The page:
DELAND, Fla,: Police arrested a DeLand woman in the January 2019 fatal shooting of her stepfather and investigators revealed Tuesday that two weeks before the killing, the daughter increased his life insurance policy to $750,000.
Myesha Williams, 31, was charged with first-degree premeditated murder after police said she set up the killing. Detectives said Williams’ boyfriend, Perry Stanley Sr., 43, of Apopka, is the suspected shooter and will also be charged with murder.
Williams was being held without bail in the Volusia County Branch Jail. On Tuesday afternoon, Williams refused to enter the jail’s courtroom after learning that reporters were at her first-appearance hearing.
Stanley was jailed in Orange County on charges of armed burglary of a dwelling with a firearm, robbery with a firearm and aggravated battery with a firearm.
Stanley was identified by a witness, whose car he used to travel to DeLand on the day of the killing, police said.
On Jan. 31, 2019, Terrance Gibson, 59, of DeLand was shot to death in an open lot on West Euclid Avenue, a crime police believe Williams set up. Gibson was found lying on his side on the ground in a pool of blood, police said.
It is not known at this time whether Williams paid Perry or if she received any of the insurance money, said DeLand police spokesman Chris Graham.
At the time of the shooting, police were informed that a man wearing a mask approached Gibson sitting at a table, leaned over and shot Gibson in the back four times.
At the scene of the crime, Williams, who is known to police to be very talkative, was quiet and did not ask any questions about her family as other witnesses did, investigators pointed out in their arrest report.
A dog tracked where witnesses said the suspect ran and helped detectives find a telephone. When investigators analyzed the telephone, they found a number listed as Sis, which was later discovered belonged to Williams, investigators said.
The witness, who loaned her car to Stanley and identified him, also informed investigators that Sis on Stanley’s phone, the one found discarded, was Williams, documents show.
Witness #5 advised that Stanley referred to Myesha Williams as ‘Sis,’ detectives noted in their report.
Gibson was shot at 6:11 p.m., and a forensic study of the discarded cell phone showed Stanley called Williams seven minutes before the shooting, police said.
The day of the shooting, Williams had driven Gibson earlier in the day to visit his deceased wife’s grave at a cemetery on Euclid Avenue, a report states.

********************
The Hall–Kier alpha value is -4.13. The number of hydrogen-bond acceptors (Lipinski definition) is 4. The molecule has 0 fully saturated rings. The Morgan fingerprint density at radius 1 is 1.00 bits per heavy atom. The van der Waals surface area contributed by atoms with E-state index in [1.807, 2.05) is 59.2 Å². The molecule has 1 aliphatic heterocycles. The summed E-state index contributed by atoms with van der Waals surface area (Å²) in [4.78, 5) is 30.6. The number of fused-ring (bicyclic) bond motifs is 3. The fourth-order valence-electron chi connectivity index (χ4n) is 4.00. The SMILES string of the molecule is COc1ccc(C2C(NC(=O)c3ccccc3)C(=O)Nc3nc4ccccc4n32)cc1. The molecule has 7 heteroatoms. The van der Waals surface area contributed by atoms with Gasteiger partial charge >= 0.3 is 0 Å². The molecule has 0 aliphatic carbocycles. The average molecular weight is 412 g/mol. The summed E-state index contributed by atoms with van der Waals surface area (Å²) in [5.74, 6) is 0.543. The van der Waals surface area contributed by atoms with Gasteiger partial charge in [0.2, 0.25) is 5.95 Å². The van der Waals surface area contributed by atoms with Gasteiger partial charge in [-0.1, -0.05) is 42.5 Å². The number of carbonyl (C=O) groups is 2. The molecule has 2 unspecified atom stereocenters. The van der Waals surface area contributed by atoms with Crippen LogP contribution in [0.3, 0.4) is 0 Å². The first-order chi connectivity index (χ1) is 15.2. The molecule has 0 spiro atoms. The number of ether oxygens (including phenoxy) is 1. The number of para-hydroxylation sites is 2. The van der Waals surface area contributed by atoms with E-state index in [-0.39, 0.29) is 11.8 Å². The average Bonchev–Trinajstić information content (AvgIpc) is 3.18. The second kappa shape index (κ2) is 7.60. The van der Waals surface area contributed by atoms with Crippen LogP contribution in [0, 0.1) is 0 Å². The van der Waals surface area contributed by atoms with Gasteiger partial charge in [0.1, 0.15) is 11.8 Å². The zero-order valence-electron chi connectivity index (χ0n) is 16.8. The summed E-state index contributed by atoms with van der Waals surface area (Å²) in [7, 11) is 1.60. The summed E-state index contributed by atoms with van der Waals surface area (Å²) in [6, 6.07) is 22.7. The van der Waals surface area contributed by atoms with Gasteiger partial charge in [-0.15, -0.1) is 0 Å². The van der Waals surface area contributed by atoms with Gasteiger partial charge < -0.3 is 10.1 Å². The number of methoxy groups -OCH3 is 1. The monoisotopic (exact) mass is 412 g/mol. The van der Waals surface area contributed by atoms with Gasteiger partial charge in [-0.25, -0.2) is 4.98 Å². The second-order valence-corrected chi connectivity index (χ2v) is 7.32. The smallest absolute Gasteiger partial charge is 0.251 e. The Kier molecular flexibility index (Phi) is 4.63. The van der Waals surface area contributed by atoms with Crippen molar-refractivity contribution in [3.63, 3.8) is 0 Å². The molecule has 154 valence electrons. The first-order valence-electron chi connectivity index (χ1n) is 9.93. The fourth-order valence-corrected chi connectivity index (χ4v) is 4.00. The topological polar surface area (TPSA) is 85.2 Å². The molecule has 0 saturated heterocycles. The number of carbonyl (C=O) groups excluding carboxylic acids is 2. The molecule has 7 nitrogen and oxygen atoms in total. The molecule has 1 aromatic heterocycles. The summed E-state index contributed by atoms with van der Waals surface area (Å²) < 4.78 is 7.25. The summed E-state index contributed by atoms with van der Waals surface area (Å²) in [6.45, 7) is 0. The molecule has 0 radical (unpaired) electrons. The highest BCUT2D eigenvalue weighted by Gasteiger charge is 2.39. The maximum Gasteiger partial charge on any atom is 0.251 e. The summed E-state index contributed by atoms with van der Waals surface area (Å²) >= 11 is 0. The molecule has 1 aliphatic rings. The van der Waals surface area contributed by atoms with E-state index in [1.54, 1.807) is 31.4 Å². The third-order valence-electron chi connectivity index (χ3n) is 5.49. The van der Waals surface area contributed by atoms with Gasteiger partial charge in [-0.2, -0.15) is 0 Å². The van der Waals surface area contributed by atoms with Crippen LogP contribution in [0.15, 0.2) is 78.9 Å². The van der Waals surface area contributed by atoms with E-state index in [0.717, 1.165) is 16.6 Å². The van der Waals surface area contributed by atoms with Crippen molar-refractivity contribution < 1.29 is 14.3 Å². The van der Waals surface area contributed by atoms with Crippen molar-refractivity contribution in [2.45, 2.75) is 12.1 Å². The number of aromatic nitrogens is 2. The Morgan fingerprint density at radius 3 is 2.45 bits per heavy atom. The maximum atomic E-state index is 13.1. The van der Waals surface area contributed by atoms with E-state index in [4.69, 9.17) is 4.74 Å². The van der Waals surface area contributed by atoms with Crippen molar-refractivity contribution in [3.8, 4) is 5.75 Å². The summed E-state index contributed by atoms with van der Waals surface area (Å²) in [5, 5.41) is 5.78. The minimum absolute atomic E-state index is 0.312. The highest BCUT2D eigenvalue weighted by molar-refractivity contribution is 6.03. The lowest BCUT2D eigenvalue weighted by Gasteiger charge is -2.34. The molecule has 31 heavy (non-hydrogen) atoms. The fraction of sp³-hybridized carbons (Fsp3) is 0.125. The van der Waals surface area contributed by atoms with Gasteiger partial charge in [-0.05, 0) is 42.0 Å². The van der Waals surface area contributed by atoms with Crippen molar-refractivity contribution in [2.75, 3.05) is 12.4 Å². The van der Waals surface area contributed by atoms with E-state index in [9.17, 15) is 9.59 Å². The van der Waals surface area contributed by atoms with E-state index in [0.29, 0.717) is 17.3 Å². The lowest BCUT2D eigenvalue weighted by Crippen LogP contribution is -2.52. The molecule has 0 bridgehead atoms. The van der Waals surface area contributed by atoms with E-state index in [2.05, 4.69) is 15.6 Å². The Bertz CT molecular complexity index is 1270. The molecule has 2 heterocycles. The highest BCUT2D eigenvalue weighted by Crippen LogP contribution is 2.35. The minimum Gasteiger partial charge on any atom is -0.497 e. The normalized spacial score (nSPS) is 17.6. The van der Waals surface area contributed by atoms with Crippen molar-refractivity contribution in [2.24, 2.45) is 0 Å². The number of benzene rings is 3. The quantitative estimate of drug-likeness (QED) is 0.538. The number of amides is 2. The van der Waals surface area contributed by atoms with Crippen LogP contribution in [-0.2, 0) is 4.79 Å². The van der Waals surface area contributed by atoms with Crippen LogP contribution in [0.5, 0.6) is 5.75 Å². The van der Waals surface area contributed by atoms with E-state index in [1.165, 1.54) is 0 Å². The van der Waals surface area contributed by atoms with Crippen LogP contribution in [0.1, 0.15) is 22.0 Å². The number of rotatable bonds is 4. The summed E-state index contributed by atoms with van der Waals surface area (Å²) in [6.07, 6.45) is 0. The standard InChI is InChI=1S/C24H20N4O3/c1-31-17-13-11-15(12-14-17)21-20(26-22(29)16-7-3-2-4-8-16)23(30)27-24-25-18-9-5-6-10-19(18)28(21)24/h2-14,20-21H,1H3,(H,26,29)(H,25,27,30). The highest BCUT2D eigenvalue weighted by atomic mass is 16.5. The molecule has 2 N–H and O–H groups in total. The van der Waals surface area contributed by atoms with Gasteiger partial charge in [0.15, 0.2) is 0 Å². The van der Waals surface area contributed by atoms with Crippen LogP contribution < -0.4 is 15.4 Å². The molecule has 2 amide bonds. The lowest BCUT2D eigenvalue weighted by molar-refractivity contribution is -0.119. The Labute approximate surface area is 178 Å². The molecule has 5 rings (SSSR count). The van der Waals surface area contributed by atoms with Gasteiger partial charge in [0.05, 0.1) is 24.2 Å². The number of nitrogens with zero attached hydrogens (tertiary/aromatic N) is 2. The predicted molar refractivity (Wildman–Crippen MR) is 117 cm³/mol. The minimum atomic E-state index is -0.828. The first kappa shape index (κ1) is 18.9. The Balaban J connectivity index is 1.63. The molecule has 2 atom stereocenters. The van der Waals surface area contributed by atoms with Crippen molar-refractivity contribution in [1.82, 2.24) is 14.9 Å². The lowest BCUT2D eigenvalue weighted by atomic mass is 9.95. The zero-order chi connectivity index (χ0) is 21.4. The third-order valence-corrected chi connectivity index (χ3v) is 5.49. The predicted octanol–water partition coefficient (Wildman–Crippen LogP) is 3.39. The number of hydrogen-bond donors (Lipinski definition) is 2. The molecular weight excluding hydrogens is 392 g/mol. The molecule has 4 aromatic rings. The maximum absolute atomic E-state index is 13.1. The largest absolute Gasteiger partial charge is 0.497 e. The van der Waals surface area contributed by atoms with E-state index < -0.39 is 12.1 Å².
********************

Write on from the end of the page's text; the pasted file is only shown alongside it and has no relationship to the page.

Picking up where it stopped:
During an interview with police about the homicide, Williams kept texting a man she identified as Tim, who police would later discover was Stanley, about visiting and paying a hair stylist, a report said.
Police seized the car Williams was driving the night of the shooting after processing it, lifted fingerprints that identified five men including Stanley, police said.
A week after the murder, Williams called detectives and accused them of spreading a rumor that she had Gibson killed for a pill debt or insurance money, her arrest report states.
After police told Williams they were not fabricating any rumors, she confirmed that she had an insurance policy on Gibson, investigators said.
A report shows that 16 days before the shooting Williams contacted Mutual of Omaha and paid the premiums to increase a $25,000 accidental death policy to $750,000, at one point handing the phone to a man who confirmed the change.
After Williams provided more information about life insurance policy, detectives started digging deeper, and got the recording of calls Williams made to the insurance company, documents show.
Police learned that Williams had called Mutual of Omaha in May 2018 asking about getting life insurance for Gibson. Williams told the insurance agent that she had insurance on her mother, who died in April 2018.
Myesha (Williams) said she wanted to get a policy on Terence (Gibson) just in case something happens but he was going nowhere soon, detectives wrote in their report.
In the conversation with the insurance agent, Williams then says: Life insurance policy is not trying to kill somebody. That’s what he thought, reports detail.
Williams called the insurance company a second time on Jan. 15, 2019, and increased a $25,000 policy she had on Gibson to an accidental death policy worth $750,000, investigators said.
Sixteen days later, Gibson was shot dead, police said.
And, four days after Gibson was murdered, Williams called Mutual of Omaha to notify them of Gibson’s death and to make a claim, police said.